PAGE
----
Forecasters are concerned that the same storm poised to spread a swath of snow across the central United States prior to Thanksgiving will also spark violent thunderstorms farther south and east.
While holiday travelers from portions of the lower Mississippi Valley to the Gulf Coast will not have to contend with snowy, slippery conditions next week, downpours from thunderstorms could lead to disruptions and slowdowns in this corridor this Tuesday.
"Depending on how quickly this storm system strengthens, we could be contending with severe thunderstorms from Arkansas and Louisiana through western portions of Kentucky and Tennessee," AccuWeather Senior Meteorologist Randy Adkins said.
The feistiest thunderstorms may erupt east of Tulsa, Oklahoma, and Dallas, targeting cities such as Little Rock, Arkansas; Baton Rouge and New Orleans, Louisiana; Jackson, Mississippi; and Memphis, Tennessee.
Thunderstorms that bubble up in this swath may be capable of producing damaging winds and hail, in addition to downpours and frequent lightning strikes. Should all the proper ingredients come together, isolated tornadoes could also occur.
"The timing of the severe weather depends on the forward speed of the storm," AccuWeather Senior Meteorologist Alex Sosnowski said.
AccuWeather meteorologists anticipate the severe weather threat to be limited to Tuesday and Tuesday evening given the quick-moving nature of the storm.
While severe weather will not strike every location within the threat zone, residents and those traveling through the area should remain vigilant for rapidly changing weather conditions.
Remember to seek shelter indoors and away from windows at the first clap of thunder. A thunderstorm does not have to be severe to produce potentially deadly lightning strikes.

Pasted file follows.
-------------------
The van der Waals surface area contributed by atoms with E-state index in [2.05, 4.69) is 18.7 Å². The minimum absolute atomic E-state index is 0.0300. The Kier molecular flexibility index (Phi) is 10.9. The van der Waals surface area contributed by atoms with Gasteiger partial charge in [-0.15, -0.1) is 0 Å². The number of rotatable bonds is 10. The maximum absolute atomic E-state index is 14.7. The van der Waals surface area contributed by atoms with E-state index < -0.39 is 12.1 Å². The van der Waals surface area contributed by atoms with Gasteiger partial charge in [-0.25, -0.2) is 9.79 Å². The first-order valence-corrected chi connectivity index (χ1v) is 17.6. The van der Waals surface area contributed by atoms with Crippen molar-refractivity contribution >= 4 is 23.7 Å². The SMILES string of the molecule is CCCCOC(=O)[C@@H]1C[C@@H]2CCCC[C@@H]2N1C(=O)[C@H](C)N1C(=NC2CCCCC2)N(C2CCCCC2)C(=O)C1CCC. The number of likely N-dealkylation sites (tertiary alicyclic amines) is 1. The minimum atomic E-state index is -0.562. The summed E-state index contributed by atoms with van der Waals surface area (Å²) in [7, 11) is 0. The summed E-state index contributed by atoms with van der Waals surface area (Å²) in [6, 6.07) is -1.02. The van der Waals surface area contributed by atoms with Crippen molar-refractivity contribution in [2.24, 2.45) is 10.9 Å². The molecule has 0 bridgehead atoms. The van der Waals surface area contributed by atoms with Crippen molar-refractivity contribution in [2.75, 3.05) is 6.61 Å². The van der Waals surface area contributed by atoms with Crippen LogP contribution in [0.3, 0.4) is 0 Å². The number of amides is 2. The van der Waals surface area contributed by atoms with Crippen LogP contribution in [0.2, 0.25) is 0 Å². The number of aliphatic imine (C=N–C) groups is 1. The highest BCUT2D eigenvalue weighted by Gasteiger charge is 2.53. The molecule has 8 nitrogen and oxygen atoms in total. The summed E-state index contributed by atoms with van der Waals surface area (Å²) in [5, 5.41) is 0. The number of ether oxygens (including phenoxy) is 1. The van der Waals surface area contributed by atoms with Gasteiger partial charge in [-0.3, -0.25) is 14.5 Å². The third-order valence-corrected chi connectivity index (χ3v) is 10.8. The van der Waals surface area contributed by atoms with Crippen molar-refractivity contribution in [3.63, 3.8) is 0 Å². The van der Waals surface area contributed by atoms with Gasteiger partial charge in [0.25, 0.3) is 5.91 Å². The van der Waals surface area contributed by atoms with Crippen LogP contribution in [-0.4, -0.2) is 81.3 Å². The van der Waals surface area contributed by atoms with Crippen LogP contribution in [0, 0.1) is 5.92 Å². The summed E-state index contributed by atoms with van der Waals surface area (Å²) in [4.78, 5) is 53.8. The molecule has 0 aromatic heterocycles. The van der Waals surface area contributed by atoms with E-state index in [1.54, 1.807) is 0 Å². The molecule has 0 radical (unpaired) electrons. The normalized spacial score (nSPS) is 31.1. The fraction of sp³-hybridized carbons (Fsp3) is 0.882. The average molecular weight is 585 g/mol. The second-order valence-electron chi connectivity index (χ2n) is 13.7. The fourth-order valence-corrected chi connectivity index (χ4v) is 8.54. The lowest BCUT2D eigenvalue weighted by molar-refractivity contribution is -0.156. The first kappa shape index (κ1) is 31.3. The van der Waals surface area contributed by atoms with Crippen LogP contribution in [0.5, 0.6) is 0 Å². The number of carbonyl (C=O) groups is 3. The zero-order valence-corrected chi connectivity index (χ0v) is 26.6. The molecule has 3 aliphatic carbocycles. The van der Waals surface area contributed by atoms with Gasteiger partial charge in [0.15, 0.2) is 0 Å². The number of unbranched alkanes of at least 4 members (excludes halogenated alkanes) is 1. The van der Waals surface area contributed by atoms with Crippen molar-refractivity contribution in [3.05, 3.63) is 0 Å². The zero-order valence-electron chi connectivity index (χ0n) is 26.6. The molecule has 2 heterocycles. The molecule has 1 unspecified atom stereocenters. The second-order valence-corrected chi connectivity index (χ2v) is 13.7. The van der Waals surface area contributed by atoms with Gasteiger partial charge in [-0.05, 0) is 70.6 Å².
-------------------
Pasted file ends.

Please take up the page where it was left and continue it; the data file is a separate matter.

North of the area at greatest concern for severe weather, rain can still slow travelers across the Ohio Valley on Tuesday and Tuesday night.
Motorists with plans to travel along stretches of interstates 10, 20, 30, 40, 55 and 64 should make sure windshield wipers are in good working order before venturing to their holiday destinations. Visibility may be drastically reduced at times, and there will be a heightened risk of vehicles hydroplaning at highway speeds amid the downpours.
Any downpours will exacerbate slowdowns due to the sheer volume of Thanksgiving traffic.
More than 55 million travelers will hit the road and take to the sky for the Thanksgiving holiday, according to the American Automobile Association (AAA). The holiday travel volume is expected to be second-highest behind 2005 since tracking began in 2000, AAA said.
As the storm system cruises northeastward on Wednesday, only a few scattered thunderstorms may remain across the South as the risk of severe weather diminishes.
The Northeastern states are expected to bear the brunt of the storm's impacts by this point, with rain, snow and gusty winds possibly all in the cards on the busiest travel day of the year.
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